A new Intel CPU (central processing unit) architecture may boost the already fast MacBook Air even further, should Apple release upgraded systems packing a new line or processors from Intel called “Ivy Bridge”.Not long before the ultra-thin MacBook Air reaches the end of its last refresh cycle, Apple may want to sit down with Intel and discuss putting even faster processors in them. Chances are such talks are already underway.
If this theory proves to be correct, next up should be Ivy Bridge, a new processor architecture that goes beyond what Sandy Bridge does today.
One of the reasons for that is because Ivy supports a "core" Mac OS X technology called OpenCL.
First introduced in Mac OS X Snow Leopard some two and a half years ago, OpenCL stands for Open Computing Language and uses an approachable C99-based language, as well as a flexible API, for managing computation in parallel.
“OpenCL dramatically accelerates your application by giving you the ability to access the amazing parallel computing power of the GPU,” according to Apple’s Developer site.
“OpenCL also opens up a new range of computationally complex algorithms for use in your application. Possibilities include: Using OpenCL to bring sophisticated financial modeling techniques to accounting applications, performing cutting-edge analysis on large media files, and incorporating accurate physics and AI simulation into entertainment software,” Apple further explains.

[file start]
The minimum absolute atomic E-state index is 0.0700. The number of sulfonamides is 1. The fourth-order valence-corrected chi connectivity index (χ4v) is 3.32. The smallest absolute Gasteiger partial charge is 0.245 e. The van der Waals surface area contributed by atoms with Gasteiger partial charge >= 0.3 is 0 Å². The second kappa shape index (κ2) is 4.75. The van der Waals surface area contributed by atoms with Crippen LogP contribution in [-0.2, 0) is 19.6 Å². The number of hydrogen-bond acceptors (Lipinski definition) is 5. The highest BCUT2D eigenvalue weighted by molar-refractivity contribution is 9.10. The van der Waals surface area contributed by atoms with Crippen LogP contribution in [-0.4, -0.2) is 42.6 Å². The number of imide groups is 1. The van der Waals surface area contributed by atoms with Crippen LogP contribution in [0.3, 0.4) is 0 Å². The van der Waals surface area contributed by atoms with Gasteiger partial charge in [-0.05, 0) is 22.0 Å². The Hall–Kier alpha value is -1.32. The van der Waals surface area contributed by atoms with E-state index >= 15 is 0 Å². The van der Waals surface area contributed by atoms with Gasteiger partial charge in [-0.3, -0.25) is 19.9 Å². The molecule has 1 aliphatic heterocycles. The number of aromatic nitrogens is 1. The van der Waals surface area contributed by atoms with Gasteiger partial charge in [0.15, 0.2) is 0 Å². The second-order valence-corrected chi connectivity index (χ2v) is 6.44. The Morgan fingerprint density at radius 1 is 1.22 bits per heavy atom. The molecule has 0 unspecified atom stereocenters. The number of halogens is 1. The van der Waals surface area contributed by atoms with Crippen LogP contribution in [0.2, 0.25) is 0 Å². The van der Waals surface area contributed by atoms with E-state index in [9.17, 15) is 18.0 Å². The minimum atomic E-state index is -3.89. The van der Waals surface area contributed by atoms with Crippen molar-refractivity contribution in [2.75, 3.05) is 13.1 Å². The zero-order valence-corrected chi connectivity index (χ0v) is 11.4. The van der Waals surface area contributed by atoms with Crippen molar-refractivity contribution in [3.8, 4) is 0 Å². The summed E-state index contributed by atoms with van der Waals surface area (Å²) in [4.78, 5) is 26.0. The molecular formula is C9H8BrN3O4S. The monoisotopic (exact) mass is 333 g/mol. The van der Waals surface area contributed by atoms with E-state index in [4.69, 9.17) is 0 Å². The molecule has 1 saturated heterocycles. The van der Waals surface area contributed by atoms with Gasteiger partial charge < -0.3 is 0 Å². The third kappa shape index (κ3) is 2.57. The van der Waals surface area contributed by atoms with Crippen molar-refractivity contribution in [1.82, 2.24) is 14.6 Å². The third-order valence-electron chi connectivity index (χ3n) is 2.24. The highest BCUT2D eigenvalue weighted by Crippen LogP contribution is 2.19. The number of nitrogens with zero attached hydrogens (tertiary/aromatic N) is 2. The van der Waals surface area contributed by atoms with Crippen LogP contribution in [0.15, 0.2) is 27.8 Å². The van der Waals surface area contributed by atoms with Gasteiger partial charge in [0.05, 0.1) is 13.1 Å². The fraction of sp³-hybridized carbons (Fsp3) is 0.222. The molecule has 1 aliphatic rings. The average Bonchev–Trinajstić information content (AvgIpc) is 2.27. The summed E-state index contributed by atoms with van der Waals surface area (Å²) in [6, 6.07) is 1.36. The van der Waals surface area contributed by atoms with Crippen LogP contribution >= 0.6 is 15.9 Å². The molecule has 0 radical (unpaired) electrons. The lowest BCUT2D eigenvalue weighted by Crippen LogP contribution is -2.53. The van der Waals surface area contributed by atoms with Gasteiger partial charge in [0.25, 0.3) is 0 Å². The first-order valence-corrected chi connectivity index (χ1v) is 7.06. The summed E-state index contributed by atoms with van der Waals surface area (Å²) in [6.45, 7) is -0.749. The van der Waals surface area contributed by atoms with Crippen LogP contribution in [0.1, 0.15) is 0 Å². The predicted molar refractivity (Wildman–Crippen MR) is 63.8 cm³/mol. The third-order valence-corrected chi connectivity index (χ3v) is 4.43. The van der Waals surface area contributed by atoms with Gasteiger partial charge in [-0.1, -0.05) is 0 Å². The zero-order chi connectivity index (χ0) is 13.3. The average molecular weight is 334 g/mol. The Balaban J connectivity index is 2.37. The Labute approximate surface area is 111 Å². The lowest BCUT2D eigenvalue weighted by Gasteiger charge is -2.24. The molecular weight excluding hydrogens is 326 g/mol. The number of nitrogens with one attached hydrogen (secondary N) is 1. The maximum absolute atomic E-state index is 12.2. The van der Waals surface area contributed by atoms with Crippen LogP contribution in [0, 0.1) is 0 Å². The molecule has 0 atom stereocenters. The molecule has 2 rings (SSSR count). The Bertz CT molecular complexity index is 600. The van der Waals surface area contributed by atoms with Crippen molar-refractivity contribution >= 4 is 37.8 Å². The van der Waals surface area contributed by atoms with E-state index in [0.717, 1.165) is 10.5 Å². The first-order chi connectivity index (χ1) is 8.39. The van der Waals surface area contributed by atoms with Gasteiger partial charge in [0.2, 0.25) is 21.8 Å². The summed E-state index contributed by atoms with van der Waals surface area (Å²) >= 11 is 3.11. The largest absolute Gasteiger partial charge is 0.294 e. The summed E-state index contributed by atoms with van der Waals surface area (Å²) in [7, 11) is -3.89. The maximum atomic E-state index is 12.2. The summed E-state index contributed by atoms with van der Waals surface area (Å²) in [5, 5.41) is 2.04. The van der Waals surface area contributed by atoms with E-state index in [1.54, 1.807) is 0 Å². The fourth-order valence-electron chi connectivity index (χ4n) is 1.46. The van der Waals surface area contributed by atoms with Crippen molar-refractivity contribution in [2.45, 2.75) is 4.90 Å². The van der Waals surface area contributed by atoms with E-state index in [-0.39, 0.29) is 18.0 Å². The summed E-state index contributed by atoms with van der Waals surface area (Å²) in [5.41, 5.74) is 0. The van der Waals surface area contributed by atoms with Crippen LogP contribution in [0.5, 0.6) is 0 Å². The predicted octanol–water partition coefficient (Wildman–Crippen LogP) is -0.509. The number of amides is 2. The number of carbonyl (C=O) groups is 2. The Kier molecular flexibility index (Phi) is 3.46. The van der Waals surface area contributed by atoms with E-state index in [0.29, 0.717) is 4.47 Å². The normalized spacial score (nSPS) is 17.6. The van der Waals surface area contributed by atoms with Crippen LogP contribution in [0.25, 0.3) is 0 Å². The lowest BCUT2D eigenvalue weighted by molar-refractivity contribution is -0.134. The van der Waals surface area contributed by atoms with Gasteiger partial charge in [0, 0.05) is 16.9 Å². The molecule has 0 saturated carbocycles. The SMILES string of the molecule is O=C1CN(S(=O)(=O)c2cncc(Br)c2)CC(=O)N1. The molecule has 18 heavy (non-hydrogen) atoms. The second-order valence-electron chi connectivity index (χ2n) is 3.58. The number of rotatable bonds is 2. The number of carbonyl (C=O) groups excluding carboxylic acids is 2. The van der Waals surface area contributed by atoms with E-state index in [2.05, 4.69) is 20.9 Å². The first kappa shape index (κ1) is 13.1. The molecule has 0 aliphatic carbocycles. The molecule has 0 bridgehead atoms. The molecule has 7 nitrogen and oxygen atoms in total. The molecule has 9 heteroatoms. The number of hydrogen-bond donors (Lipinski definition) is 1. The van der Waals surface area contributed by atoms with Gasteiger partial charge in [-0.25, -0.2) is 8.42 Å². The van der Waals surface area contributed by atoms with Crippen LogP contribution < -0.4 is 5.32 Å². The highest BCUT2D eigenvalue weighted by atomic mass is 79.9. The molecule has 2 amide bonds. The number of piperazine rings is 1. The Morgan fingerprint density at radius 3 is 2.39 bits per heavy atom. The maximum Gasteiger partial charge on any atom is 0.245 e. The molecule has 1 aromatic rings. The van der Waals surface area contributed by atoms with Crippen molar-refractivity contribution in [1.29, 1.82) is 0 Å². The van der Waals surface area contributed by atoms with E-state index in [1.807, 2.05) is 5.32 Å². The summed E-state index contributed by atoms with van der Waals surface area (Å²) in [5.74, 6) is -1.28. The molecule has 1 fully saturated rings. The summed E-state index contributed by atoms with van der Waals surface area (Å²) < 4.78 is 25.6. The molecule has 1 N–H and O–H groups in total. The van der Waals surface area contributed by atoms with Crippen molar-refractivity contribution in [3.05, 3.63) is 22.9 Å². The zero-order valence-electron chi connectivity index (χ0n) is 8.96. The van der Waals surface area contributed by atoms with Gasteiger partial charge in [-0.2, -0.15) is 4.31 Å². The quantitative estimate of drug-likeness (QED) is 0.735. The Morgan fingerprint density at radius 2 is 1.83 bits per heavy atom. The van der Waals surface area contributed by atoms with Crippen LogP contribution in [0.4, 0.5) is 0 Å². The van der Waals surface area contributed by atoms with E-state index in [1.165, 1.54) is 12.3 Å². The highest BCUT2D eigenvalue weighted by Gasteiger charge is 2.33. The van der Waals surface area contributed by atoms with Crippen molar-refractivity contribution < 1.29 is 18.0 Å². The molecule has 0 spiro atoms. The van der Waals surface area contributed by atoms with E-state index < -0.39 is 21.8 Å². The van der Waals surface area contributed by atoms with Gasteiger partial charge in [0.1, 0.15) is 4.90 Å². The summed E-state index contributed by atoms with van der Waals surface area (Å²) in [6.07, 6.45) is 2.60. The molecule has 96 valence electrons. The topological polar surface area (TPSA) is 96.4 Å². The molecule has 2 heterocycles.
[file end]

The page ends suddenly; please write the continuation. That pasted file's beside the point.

According to Cnet, much of the performance boost in Intel's Ivy Bridge processors is due to more graphics circuits. Ivy is said to be up to 60 percent faster than the current-generation (Sandy Bridge) chips.
Going by the aforementioned blog, it’s not even a question of if Apple will adopt them, but when.
Last updated on July 20, 2011, the MacBook Air is still months away from its next refresh. However, when Apple does decide to beef it up again, there may be other enhancements as well, such as support for USB 3.0.
There has also been some talk of Apple planning to eventually move its notebook offerings to its own A-series of chips currently used in the iPad and the iPhone.
An A6 silicon was once believed to be targeted at the super-slim line of laptops, but there has been little to no indication that this would, indeed, be the case.